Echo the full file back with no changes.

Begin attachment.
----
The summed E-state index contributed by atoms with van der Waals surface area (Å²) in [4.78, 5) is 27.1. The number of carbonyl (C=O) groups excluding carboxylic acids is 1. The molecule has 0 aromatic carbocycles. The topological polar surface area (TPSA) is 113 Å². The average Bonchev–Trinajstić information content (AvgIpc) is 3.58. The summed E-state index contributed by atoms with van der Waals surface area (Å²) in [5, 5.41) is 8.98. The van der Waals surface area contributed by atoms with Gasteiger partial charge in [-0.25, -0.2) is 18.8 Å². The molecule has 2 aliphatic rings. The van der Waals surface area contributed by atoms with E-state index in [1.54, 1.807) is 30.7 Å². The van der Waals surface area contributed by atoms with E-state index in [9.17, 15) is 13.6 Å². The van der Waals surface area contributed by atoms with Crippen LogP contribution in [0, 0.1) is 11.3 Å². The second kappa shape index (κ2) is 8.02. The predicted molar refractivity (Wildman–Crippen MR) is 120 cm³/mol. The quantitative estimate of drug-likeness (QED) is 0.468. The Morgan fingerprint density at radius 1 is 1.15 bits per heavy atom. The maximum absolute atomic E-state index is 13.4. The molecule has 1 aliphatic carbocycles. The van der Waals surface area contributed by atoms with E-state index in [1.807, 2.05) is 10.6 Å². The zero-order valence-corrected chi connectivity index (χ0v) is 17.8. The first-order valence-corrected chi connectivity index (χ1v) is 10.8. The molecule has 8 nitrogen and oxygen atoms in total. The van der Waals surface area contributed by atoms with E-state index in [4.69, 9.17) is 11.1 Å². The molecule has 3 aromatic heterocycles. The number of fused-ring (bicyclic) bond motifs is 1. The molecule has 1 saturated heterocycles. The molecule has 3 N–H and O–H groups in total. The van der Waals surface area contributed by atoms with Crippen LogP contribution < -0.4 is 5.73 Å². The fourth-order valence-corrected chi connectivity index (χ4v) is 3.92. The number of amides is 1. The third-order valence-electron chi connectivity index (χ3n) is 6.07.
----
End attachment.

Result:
The summed E-state index contributed by atoms with van der Waals surface area (Å²) in [4.78, 5) is 27.1. The number of carbonyl (C=O) groups excluding carboxylic acids is 1. The molecule has 0 aromatic carbocycles. The topological polar surface area (TPSA) is 113 Å². The average Bonchev–Trinajstić information content (AvgIpc) is 3.58. The summed E-state index contributed by atoms with van der Waals surface area (Å²) in [5, 5.41) is 8.98. The van der Waals surface area contributed by atoms with Gasteiger partial charge in [-0.25, -0.2) is 18.8 Å². The molecule has 2 aliphatic rings. The van der Waals surface area contributed by atoms with E-state index in [1.54, 1.807) is 30.7 Å². The van der Waals surface area contributed by atoms with E-state index in [9.17, 15) is 13.6 Å². The van der Waals surface area contributed by atoms with Crippen LogP contribution in [0, 0.1) is 11.3 Å². The second kappa shape index (κ2) is 8.02. The predicted molar refractivity (Wildman–Crippen MR) is 120 cm³/mol. The quantitative estimate of drug-likeness (QED) is 0.468. The Morgan fingerprint density at radius 1 is 1.15 bits per heavy atom. The maximum absolute atomic E-state index is 13.4. The molecule has 1 aliphatic carbocycles. The van der Waals surface area contributed by atoms with E-state index in [1.807, 2.05) is 10.6 Å². The zero-order valence-corrected chi connectivity index (χ0v) is 17.8. The first-order valence-corrected chi connectivity index (χ1v) is 10.8. The molecule has 8 nitrogen and oxygen atoms in total. The van der Waals surface area contributed by atoms with E-state index in [4.69, 9.17) is 11.1 Å². The molecule has 3 aromatic heterocycles. The number of fused-ring (bicyclic) bond motifs is 1. The molecule has 1 saturated heterocycles. The molecule has 3 N–H and O–H groups in total. The van der Waals surface area contributed by atoms with Crippen LogP contribution < -0.4 is 5.73 Å². The fourth-order valence-corrected chi connectivity index (χ4v) is 3.92. The number of amides is 1. The third-order valence-electron chi connectivity index (χ3n) is 6.07.